38 Pages Posted: 16 Jul 2010 Last revised: 18 Sep 2013
Date Written: September 18, 2013
Using a unique 10-year panel that includes more than 13,300 expected stock market return probability distributions, we find that executives are severely miscalibrated, producing distributions that are too narrow: realized market returns are within the executives’ 80% confidence intervals only 36% of the time. We show that executives reduce the lower bound of the forecast confidence interval during times of high market uncertainty; however, ex post miscalibration is worst during periods of high uncertainty. We also find that executives who are miscalibrated about the stock market show similar miscalibration regarding their own firms’ prospects. Finally, firms with miscalibrated executives seem to follow more aggressive corporate policies: investing more and using more debt financing.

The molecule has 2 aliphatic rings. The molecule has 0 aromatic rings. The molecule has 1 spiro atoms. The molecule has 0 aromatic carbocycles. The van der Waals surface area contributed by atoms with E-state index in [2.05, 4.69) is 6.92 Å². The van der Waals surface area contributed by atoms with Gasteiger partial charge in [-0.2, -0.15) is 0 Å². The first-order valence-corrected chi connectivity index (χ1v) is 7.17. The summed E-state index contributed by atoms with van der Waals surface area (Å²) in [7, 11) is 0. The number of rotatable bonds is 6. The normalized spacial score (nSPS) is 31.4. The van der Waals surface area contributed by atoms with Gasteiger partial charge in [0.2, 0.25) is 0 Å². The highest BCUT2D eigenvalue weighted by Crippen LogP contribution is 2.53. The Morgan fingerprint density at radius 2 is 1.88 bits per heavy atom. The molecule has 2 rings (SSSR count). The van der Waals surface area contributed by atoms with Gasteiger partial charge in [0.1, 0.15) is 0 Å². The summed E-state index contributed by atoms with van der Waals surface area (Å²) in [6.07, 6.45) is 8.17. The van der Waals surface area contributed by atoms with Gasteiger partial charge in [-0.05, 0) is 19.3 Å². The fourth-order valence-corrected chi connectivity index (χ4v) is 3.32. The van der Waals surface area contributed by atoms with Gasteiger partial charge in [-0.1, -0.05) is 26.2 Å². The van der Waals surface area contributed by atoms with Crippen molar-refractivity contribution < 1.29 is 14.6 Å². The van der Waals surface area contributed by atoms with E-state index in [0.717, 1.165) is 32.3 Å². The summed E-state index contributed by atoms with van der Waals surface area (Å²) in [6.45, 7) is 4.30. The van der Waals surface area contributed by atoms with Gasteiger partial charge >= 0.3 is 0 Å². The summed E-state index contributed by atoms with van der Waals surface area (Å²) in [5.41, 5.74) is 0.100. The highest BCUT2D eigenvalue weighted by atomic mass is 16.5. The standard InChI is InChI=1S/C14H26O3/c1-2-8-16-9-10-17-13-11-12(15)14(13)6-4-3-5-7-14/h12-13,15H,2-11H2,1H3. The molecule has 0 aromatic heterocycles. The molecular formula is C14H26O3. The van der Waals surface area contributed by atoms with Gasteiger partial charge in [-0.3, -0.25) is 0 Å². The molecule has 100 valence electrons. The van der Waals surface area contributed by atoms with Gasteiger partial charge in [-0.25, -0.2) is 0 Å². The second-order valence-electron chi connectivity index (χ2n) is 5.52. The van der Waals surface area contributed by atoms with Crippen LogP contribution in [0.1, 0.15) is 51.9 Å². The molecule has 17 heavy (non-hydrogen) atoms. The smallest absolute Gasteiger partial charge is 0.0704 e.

Keywords: Overprecision, Overconfidence, Behavioral Bias, Behavioral Economics, Investment, Leverage, Expected Returns, Survey Methodology, Capital Structure, Executive Compensation, Risk, Volatility Forecasts, Market Forecasts, Debt Policy, Behavioral Finance, Risk Premium
JEL Classification: G31, G32, G35, D03, D22, D84
Suggested Citation: Suggested Citation
Ben-David, Itzhak and Graham, John R. and Harvey, Campbell R., Managerial Miscalibration (September 18, 2013). Quarterly Journal of Economics, Forthcoming. Available at SSRN: https://ssrn.com/abstract=1640552 or http://dx.doi.org/10.2139/ssrn.1640552